You’re probably familiar with Abilify commercials if you watch television. The ad campaign features an animated character who claims that Abilify makes her “feel better.” Of course, an animated character can’t feel anything, use a “real” drug, such as aripiprazole, or improve because of its use. Nevertheless, drug companies, I assume, think it’s fine to pay millions for this.
Furthermore, animated characters can’t really be depressed, therefore the assertion of the advertisement is beyond bizarre and should be judged false advertisement. Most prescription commercials fall into this category, as the people in them claiming to have benefitted from the drugs are actors, actors who are on multiple other drug commercials, but not actually “on” the medication. For an actor, who doesn’t suffer from chronic pain, to play the role of someone who benefitted from the use of a drug as a means of validating the benefits of drugs, is pure falsehood.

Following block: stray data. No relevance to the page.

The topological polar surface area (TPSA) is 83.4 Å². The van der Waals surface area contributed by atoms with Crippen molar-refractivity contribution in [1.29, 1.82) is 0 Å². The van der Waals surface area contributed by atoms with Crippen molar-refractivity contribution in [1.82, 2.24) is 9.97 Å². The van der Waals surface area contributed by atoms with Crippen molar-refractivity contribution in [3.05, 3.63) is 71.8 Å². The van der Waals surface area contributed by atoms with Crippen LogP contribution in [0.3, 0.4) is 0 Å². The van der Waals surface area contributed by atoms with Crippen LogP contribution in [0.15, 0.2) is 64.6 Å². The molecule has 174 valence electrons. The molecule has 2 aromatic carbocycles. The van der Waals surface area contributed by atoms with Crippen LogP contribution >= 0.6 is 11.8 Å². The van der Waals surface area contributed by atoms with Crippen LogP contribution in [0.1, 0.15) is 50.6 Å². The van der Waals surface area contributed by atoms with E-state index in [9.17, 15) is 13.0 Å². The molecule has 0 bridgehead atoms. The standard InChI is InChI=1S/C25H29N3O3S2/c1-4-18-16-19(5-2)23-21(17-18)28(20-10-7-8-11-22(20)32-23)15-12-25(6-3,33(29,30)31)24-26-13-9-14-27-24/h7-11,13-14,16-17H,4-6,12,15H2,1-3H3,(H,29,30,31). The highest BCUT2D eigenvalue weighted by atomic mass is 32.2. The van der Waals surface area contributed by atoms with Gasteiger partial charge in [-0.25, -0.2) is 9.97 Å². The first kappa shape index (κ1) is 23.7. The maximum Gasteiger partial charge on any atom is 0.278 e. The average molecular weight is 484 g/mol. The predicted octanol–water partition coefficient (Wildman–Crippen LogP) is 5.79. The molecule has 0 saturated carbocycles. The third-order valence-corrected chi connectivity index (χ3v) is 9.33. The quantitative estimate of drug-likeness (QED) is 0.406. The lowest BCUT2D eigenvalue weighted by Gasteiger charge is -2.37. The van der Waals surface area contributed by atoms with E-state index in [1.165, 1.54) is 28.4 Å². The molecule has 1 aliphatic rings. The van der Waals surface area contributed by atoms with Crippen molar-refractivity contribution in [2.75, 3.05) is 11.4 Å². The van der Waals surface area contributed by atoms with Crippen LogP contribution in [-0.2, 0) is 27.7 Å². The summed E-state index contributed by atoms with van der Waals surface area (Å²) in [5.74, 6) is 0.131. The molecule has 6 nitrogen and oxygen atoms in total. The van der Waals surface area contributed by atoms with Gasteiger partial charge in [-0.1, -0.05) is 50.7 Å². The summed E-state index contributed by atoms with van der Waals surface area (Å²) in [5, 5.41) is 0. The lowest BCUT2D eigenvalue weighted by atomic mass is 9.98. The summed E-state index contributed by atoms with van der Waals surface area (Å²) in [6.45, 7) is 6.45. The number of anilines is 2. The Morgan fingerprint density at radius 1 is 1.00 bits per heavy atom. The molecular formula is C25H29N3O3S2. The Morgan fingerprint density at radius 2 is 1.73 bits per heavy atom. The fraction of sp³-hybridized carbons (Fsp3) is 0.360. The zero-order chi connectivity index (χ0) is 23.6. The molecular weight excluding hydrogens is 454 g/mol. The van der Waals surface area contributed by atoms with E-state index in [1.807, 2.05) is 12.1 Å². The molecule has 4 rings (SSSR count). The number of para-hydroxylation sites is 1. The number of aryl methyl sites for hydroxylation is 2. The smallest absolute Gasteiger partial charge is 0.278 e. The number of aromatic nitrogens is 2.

This is a good metaphor for debt ceiling analytics. The real problem was avoided for purposes of carnival, and our president and congress people floated an animated character, who, in the end “cannot feel better.”